Judge Beth Bloom, U.S. District Court, Southern District of Florida

While I enjoyed Loving, the Lincoln Lawyer and Spotlight, my favorite movie is RBG, and here is why: As a relatively young woman and judge who credits the opportunities I have been given to the strong women before me who have fought and paved the way, Justice Ginsburg is my real-life superhero. She has dedicated her entire legal career to the pursuit of gender equality. The movie gives the viewer, through the retelling by other strong women and men, an intimate insight into her brilliant and strategic manner of framing issues argued before the Supreme Court. The documentary gives you a rare view of her deep relationships with others and her tremendous commitment to the law. She is notorious not because of the opinions she has authored but because of the tremendous life that she has led. It is a movie I was excited to take my 12-year-old daughter to see and one that women and men—young and old—should experience.

Our all-time list of cinematic favorites


William Treanor, dean of the Georgetown University Law Center.

RBG is an illuminating, moving, funny and inspiring documentary about Justice Ginsburg and the way in which her profound commitment to justice has shaped her career and the law—and made her a cultural icon: “the Notorious RBG.” The movie traces her extraordinary career, highlights the gender injustices she has fought, and vividly brings to life both her friendship with Justice Antonin Scalia and her marriage to professor Marty Ginsburg, with his dedication to supporting her career and his great sense of humor. Plus, it has exercise tips!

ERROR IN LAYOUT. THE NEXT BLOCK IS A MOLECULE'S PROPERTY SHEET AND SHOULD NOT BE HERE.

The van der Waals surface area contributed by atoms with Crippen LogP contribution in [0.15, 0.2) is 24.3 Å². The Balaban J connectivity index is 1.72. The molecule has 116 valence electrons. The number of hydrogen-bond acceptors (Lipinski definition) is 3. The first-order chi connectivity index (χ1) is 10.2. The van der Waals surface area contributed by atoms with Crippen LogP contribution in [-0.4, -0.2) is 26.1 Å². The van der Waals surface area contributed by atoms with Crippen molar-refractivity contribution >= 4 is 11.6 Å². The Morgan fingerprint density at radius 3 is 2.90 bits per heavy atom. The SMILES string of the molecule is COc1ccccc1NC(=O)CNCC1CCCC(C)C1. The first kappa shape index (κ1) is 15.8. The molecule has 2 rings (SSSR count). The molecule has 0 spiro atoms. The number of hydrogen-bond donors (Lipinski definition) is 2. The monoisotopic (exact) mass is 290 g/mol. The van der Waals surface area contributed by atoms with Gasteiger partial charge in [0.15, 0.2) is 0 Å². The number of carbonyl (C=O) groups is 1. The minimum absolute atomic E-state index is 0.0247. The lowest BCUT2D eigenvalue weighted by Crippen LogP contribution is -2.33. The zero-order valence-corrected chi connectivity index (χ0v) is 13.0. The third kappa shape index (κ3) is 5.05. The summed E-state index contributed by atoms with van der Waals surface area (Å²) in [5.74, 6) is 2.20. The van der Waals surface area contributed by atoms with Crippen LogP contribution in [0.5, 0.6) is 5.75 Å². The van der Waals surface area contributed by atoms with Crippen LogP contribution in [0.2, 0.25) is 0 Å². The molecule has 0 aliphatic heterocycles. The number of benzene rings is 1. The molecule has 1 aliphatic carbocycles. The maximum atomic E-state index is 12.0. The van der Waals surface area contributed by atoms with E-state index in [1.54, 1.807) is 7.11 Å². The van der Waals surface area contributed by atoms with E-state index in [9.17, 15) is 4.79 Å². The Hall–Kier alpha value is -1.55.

Kevin Davis, assistant managing editor, ABA Journal, author of The Wrong Man, Defending the Damned and The Brain Defense: Murder in Manhattan and the Dawn of Neuroscience in America’s Courtrooms.

At a time when some in power have called the press “the enemy of the American people,” two recent films underscore that if not for a free press, the people would be in the dark about the darkest secrets that those in leadership would prefer to remain hidden. Spotlight tells the story of how a relentless team of reporters at the Boston Globe uncovered a decades-long pattern of sexual abuse of boys by Roman Catholic priests, an investigation that led to lawsuits and criminal charges. The Post is about the behind-the-scenes struggle at the Washington Post over whether to publish details from the top-secret Pentagon Papers, leaked documents that revealed how the U.S. was failing in the Vietnam War. These movies show how the Fourth Estate and the First Amendment can be powerful allies in exposing uncomfortable truths and holding those in power accountable.



Linda Fairstein, former prosecutor and best-selling crime novelist, offers her picks:

  • 12 Angry Men—A terrific drama, but there isn’t a prosecutor alive who wants his or her jurors to see it on the eve of a trial.
  • Presumed Innocent—The unthinkable! A sex crimes prosecutor is murdered! One of those movies I think is as good as the book, and the Scott Turow book is a superb courtroom drama. One of the first movies to have DNA as a major plot point.
  • Body Heat—One of the finest noir films ever made, and a brilliant primer on estate planning and the importance of hiring a good lawyer.
  • Anatomy of a Murder—From a best-selling novel written by a Michigan trial court judge, the defense strategy leads to a brilliant twist at the end. Great cast and riveting court scenes—all set to a Duke Ellington score.
  • Judgment at Nuremberg—This one is as chilling today as when it first debuted; the war, the law and history in a powerful piece of filmmaking.